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If Hulu Plus Costs $9.99 a Month, Why Are There Still Ads? (Update)

Hulu has just officially announced the launch of Hulu Plus, their premium subscription service that will allow customers to get access to a broader catalog of offerings for $9.99 a month. That doesn’t mean they’re going to axe the free offerings on Hulu.com, but it’s clear that some of the rollbacks in Hulu offerings in months past have been geared towards sweetening the pot on Hulu Plus. Whereas you used to be able to watch the entire current season of, say, 30 Rock on Hulu, you can now watch only the past five episodes. Hulu Plus promises to give you access to the entire season catalog for shows.

Hulu Plus subscriptions for all your favorite gadgets are officially coming, but here’s the problem: Ads aren’t going away anytime soon.

Hulu plans to roll out Hulu Plus apps for the iPhone and the iPad, the service will officially be coming to the XBox 360 and PS3 (no Wii yet), though this was pretty widely known, and some Samsung Internet-connected smart TVs will be able to download a Hulu Plus app. Much like Netflix, one monthly subscription satisfies all of your app demands; there’s no need to pay for multiple subscriptions. The service is not yet available for mass consumption, though you can apply for a subscription.

Here’s the thing: While many companies that offer ad-supported free services knock out the ads in their premium alternatives, Hulu Plus isn’t doing that. In fact, the adless ‘freemium’ model is so common, the AP report on Hulu Plus’ launch seems to imply almost reflexively that it won’t have ads: “A free, ad-supported version of Hulu remains available, but with only recent episodes of shows.”

Update: A newer version of the AP report removes this line and confirms our initial conclusions. “The paid section will show the same number of ads to viewers as on the free site, but it has more content available. Subscribers can watch shows in high definition – at up to 720p, compared with 480p for free.”

In his blog post on the matter, Hulu CEO Jason Kilar defends the use of ad revenue on the grounds that it will help keep prices low: “Hulu Plus is a new, revolutionary ad-supported subscription product that is incremental and complementary to the existing Hulu service … For our advertisers, who allow us to keep our Hulu Plus price low with the support of ad revenue, we offer one of the world’s most effective advertising platforms, with the ability to speak effectively to users across a variety of devices, anywhere they happen to be.”

Advertisements seem like a major minus for Hulu Plus, especially if they take the form of unavoidable, show-interrupting commercials. Hulu hasn’t explicitly said that they will, but the following picture displayed on Hulu’s blog seems to imply it: Those little gray dots that you see at the bottom of the TV screen below look just like the ad markers that currently interrupt free online Hulu videos.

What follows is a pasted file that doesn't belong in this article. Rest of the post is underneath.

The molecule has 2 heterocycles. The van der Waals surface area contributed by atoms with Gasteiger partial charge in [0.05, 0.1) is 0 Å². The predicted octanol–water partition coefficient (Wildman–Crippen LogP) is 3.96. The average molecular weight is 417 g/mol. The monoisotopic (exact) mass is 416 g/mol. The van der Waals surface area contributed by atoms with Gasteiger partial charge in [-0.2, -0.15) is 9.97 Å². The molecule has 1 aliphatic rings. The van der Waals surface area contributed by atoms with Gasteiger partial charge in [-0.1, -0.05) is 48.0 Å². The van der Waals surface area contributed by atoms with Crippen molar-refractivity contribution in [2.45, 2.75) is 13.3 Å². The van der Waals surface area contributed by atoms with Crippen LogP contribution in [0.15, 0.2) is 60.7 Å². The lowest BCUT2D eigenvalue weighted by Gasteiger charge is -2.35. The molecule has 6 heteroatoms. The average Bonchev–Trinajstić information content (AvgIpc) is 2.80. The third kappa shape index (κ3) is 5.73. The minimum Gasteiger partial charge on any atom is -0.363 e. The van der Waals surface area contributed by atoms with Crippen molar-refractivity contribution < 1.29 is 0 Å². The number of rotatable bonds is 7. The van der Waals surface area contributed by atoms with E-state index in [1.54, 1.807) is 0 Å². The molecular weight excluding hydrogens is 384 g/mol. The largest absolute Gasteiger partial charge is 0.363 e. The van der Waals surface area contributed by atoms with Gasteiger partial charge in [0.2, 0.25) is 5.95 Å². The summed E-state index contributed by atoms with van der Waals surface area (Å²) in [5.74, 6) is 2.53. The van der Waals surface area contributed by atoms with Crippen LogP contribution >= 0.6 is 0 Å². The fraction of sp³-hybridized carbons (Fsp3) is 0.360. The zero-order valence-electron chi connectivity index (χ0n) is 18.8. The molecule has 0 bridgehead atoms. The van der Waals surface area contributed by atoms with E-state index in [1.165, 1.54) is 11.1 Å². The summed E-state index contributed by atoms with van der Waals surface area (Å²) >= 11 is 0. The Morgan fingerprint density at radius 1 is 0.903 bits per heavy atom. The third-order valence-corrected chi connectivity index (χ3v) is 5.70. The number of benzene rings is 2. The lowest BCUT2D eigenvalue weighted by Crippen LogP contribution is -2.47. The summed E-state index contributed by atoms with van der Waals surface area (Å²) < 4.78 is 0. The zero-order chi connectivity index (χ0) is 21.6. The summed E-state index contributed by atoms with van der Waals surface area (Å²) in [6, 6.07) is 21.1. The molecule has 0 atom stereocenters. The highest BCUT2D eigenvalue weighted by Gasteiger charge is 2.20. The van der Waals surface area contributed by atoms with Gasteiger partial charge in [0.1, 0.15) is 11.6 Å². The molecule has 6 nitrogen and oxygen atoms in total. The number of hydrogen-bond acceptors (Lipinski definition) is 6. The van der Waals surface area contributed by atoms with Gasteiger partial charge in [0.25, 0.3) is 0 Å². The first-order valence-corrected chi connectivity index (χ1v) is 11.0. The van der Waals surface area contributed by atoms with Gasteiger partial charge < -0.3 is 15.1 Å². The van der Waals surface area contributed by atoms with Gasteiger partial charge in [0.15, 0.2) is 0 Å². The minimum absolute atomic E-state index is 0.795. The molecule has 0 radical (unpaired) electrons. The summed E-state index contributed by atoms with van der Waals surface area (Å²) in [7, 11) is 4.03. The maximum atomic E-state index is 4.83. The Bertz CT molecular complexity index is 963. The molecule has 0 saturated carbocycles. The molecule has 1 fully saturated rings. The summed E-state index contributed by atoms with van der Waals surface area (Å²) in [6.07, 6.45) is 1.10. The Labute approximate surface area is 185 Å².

While a big annoyance, paid alternatives to free ad-supported services which still have ads of their own are nothing new: Most recently, Apple said that paid apps would still be able to opt in to their iAd advertising service. But the App store is at least a marketplace where consumers can vote with their wallets, rewarding paid apps that eschew advertising and punishing the ones that try to double dip.

Here’s the thing: Paid streaming video apps occupy their own little marketplace, and interrupting ads would seem to constitute a big disadvantage for Hulu Plus versus Netflix. Sure, there’ll be some offerings on Hulu that you can’t get on Netflix, but Netflix’ instant watch has a growing TV series selection as well: I watched the entirety of LOST streaming on Netflix on my XBox 360, and never once encountered an ad. (Update: all six seasons of LOST will be available on Hulu Plus, fyi.)  Buffy the Vampire Slayer, one of the series Hulu Plus touts on its front page, is already available for Netflix customers to watch instantly in its entirety; so are Arrested Development and 30 Rock and Heroes. To be fair, neither The X-Files nor The Office are currently available streaming from Netflix (though you can order the discs in the mail); you’ll only be able to stream them with Hulu Plus.

Update: Yikes. Not to be a Netflix fanboy, but the comparison gets worse: According to Peter Kafka, Hulu promises “120 seasons and 2,000 episodes available.” Browsing through Netflix’s instant catalog online, I count 27 full pages of 24 seasons each and one partial page with 13 seasons; that makes for  a total of (24*7)+13= 661 seasons available on Netflix. Granted, some of them are clunkers (sorry, Crank Yankers Season 3), but that’s a much bigger selection.

I don’t begrudge Hulu their attempt to monetize a wonderfully ambitious service that has brought great value to consumers: There are few sites on the Internet that offer the wealth of high-quality entertainment that Hulu.com does, much less offer it for free. But if it slaps ads on programming you can watch uninterrupted elsewhere, Hulu Plus’ edge is less clear.

(Hulu via NYT; h/t Switched)

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